How To Make A Candle In Mason Jars-Soy Jar Candles

I love using Square Mason Jars for my jar candles , but you can pretty much use any jar or glass as long as the glass isn’t too thin. You’ll need to experiment with the wick size but I’ve listed the wick size below that has worked great for me in 8 and 16oz Square Mason Jars.

Soy jar candles are excellent for gifts!

Instructions on how to make a soy candle in Mason Jars . You can also view the video above.


I love using Square Mason Jars for my jar candles , but you can pretty much use any jar or glass as long as the glass isn’t too thin. You’ll need to experiment with the wick size but I’ve listed the wick size below that has worked great for me in 8 and 16oz Square Mason Jars.

Soy jar candles are excellent for gifts!

Supplies:

  • Scale, digital preferred
  • Candy thermometer
  • High temp resistant Rubber Spatula for stirring and scraping wax out when pouring.
  • Metal pour pot
  • Metal cooking pot
  • 1 lb Soy Container wax
  • 1 oz candle Fragrance Oil
  • Candle wax dye
  • Two 8oz Mason Jars or other canning type jars
  • 2 Candle wicks for soy wax such as HTP 105 or CD-18
  • Wick Stickers to stick the wicks to the bottom of the jars
  • 2 long chip clips to keep the wick centered in the jar while the soy candles are cooling.

Directions:

  • Gather your candle supplies and put some wax paper down on the counter
  • Put your Mason jars on the wax paper
  • Put wick stickers on the bottom of the metal wick tab
  • Center wick and place one in each jar pressing firmly so that the wick sticker will adhere to the jar properly. Sometimes it won’t if the jar is too cold so you may need to warm the jar up a bit first.
  • Put your Pour Pot on the scale and 0 it out. Pour 1 lb of wax into the pour pot.
  • Set your cooking pot on the stove and pour water into it so that it is about 1 and a half inches deep.
  • Set your Pour pot with the wax in it, inside the cooking pot and turn stove to medium low.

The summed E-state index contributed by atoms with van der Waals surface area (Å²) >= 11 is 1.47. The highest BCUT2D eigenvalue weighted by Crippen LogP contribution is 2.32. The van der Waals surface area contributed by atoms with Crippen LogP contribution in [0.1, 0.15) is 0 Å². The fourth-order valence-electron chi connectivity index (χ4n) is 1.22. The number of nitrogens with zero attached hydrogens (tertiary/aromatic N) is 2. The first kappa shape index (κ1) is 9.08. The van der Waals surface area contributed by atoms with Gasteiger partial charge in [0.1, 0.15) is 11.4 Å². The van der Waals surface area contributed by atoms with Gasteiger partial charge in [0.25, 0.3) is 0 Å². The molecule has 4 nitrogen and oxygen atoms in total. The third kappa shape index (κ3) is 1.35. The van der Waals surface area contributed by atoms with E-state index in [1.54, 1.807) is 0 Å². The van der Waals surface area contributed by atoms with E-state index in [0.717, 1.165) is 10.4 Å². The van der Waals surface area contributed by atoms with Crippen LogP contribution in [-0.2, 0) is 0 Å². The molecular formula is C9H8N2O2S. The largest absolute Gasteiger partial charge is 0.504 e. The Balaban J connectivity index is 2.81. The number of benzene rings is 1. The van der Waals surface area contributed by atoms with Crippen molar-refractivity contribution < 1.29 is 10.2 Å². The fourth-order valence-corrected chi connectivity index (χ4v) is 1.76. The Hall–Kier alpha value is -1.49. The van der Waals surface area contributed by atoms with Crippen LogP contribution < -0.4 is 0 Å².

• Set your candy thermometer in the pour pot. Set a timer for about 10min. So you don’t forget about the wax and keep an eye on the thermometer.
  • When the thermometer reaches 180 degrees, take the pour pot out and set it on the scale again and 0 it out.
  • Next add your one ounce of fragrance oil (by weight) and stir well.
  • Now add the dye before the wax cools below 165 degrees. If it has already cooled too much, just set the pour pot back into the pan of water and heat it back up to 170-180 degrees.
  • Stir the dye well and then let the wax sit and cool.
  • When the soy wax reaches 95-110 degrees it is time to pour into the candle jars. Stir a few times again first.
    Slowly pour the soy wax into your mason jars. Pouring slowly makes sure that you don’t have any air bubbles.
    Once you have filled your mason jars you can carefully put the chip clip on each candle wick to keep it centered in the jar while cooling.
  • Let the soy candles cool for at least an hour before taking the clips off and trimming the wicks to about 1/4 inch.
  • Let the soy candles cure at least 24 hours before burning them. A couple of days is ideal.

Now that you know how to make a candle using Mason jars, you can make them for yourself, as gifts, or sell them! As always, let me know if the directions are clear enough or if you have any problems or questions with your soy candle making!

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Comments

  1. Thank-you so much for sharing your most helpful tips and knowledge.
    I’ve been making soy candles recently and this has been most helpful. The process is fairly new to me compared to my previous experience with candle making.
    Penny

  2. Christine Kane says:

    Hi,
    Just wanted to say I found your site helpful!
    I want to begin making candles and maybe soaps as a hobby, possibly to sell as well.
    I’d like to find country type scents though, like country store type scents.
    Any idea where to purchase?
    Thanks,
    Chris

  3. Hi,
    Thank you for all this info! I can’t wait to start making some candles! Where do you find your mason jars? I love them!

    Thanks,
    Sheri

  4. Very informative website, so thank you. I was wondering if these instructions would be applicable to use with a wine bottle that has been cut instead of a mason jar. Or if you have any other suggestions that may work for me, they would be greatly appreciated.

    • Natalie, I am very sorry for not getting back to you sooner. For some reason I didn’t get notified of some of the comments here. You could definitely use these instructions for any container. Just measure the diameter of your bottle and find a wick that will work with that size. I would love to hear how it works out for you!

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